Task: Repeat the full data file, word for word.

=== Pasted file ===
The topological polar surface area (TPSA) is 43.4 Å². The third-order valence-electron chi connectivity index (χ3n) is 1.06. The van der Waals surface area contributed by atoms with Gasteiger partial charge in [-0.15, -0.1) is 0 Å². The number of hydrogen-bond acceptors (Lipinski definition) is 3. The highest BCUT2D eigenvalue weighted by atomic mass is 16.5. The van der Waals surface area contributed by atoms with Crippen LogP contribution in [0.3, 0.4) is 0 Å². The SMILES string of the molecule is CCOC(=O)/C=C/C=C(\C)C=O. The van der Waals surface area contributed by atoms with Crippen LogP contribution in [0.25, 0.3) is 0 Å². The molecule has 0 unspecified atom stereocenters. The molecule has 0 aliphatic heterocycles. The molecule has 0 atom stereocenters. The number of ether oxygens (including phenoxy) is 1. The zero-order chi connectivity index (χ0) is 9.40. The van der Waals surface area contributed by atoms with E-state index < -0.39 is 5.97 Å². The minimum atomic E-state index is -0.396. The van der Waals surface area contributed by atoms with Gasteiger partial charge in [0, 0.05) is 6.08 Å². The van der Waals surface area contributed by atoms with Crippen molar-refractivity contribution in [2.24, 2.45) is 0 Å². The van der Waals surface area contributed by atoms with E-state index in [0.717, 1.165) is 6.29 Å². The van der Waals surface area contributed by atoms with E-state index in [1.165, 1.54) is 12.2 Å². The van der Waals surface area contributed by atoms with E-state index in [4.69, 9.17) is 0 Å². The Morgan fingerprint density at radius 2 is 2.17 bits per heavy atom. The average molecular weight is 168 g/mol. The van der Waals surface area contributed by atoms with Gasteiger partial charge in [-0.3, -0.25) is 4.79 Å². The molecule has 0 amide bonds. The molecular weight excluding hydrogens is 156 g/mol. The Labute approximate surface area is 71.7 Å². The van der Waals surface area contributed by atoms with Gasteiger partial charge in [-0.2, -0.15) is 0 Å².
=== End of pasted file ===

The topological polar surface area (TPSA) is 43.4 Å². The third-order valence-electron chi connectivity index (χ3n) is 1.06. The van der Waals surface area contributed by atoms with Gasteiger partial charge in [-0.15, -0.1) is 0 Å². The number of hydrogen-bond acceptors (Lipinski definition) is 3. The highest BCUT2D eigenvalue weighted by atomic mass is 16.5. The van der Waals surface area contributed by atoms with Crippen LogP contribution in [0.3, 0.4) is 0 Å². The SMILES string of the molecule is CCOC(=O)/C=C/C=C(\C)C=O. The van der Waals surface area contributed by atoms with Crippen LogP contribution in [0.25, 0.3) is 0 Å². The molecule has 0 unspecified atom stereocenters. The molecule has 0 aliphatic heterocycles. The molecule has 0 atom stereocenters. The number of ether oxygens (including phenoxy) is 1. The zero-order chi connectivity index (χ0) is 9.40. The van der Waals surface area contributed by atoms with E-state index < -0.39 is 5.97 Å². The minimum atomic E-state index is -0.396. The van der Waals surface area contributed by atoms with Gasteiger partial charge in [0, 0.05) is 6.08 Å². The van der Waals surface area contributed by atoms with Crippen molar-refractivity contribution in [2.24, 2.45) is 0 Å². The van der Waals surface area contributed by atoms with E-state index in [0.717, 1.165) is 6.29 Å². The van der Waals surface area contributed by atoms with E-state index in [1.165, 1.54) is 12.2 Å². The van der Waals surface area contributed by atoms with E-state index in [4.69, 9.17) is 0 Å². The Morgan fingerprint density at radius 2 is 2.17 bits per heavy atom. The average molecular weight is 168 g/mol. The van der Waals surface area contributed by atoms with Gasteiger partial charge in [-0.3, -0.25) is 4.79 Å². The molecule has 0 amide bonds. The molecular weight excluding hydrogens is 156 g/mol. The Labute approximate surface area is 71.7 Å². The van der Waals surface area contributed by atoms with Gasteiger partial charge in [-0.2, -0.15) is 0 Å².